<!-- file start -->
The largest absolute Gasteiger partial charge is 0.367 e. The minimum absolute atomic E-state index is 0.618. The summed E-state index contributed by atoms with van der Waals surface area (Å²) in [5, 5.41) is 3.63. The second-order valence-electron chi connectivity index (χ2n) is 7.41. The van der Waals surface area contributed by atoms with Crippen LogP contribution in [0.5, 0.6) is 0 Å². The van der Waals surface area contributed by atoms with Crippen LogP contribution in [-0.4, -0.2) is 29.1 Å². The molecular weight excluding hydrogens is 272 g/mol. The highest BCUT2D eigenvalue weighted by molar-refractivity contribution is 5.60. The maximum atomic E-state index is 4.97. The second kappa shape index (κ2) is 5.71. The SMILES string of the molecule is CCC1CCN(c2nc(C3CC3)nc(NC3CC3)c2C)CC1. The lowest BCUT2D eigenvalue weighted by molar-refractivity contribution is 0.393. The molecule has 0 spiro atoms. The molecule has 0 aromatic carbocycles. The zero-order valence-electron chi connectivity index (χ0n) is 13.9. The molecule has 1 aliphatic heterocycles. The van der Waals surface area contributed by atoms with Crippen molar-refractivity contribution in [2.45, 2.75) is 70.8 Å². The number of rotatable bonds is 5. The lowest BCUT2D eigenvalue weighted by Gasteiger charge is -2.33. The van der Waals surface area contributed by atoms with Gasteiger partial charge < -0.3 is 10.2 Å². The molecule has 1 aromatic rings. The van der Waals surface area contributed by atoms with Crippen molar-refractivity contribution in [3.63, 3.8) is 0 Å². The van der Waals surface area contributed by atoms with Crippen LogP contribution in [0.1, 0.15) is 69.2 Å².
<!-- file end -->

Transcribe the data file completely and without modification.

The largest absolute Gasteiger partial charge is 0.367 e. The minimum absolute atomic E-state index is 0.618. The summed E-state index contributed by atoms with van der Waals surface area (Å²) in [5, 5.41) is 3.63. The second-order valence-electron chi connectivity index (χ2n) is 7.41. The van der Waals surface area contributed by atoms with Crippen LogP contribution in [0.5, 0.6) is 0 Å². The van der Waals surface area contributed by atoms with Crippen LogP contribution in [-0.4, -0.2) is 29.1 Å². The molecular weight excluding hydrogens is 272 g/mol. The highest BCUT2D eigenvalue weighted by molar-refractivity contribution is 5.60. The maximum atomic E-state index is 4.97. The second kappa shape index (κ2) is 5.71. The SMILES string of the molecule is CCC1CCN(c2nc(C3CC3)nc(NC3CC3)c2C)CC1. The lowest BCUT2D eigenvalue weighted by molar-refractivity contribution is 0.393. The molecule has 0 spiro atoms. The molecule has 0 aromatic carbocycles. The zero-order valence-electron chi connectivity index (χ0n) is 13.9. The molecule has 1 aliphatic heterocycles. The van der Waals surface area contributed by atoms with Crippen molar-refractivity contribution in [2.45, 2.75) is 70.8 Å². The number of rotatable bonds is 5. The lowest BCUT2D eigenvalue weighted by Gasteiger charge is -2.33. The van der Waals surface area contributed by atoms with Gasteiger partial charge < -0.3 is 10.2 Å². The molecule has 1 aromatic rings. The van der Waals surface area contributed by atoms with Crippen molar-refractivity contribution in [3.63, 3.8) is 0 Å². The van der Waals surface area contributed by atoms with Crippen LogP contribution in [0.1, 0.15) is 69.2 Å².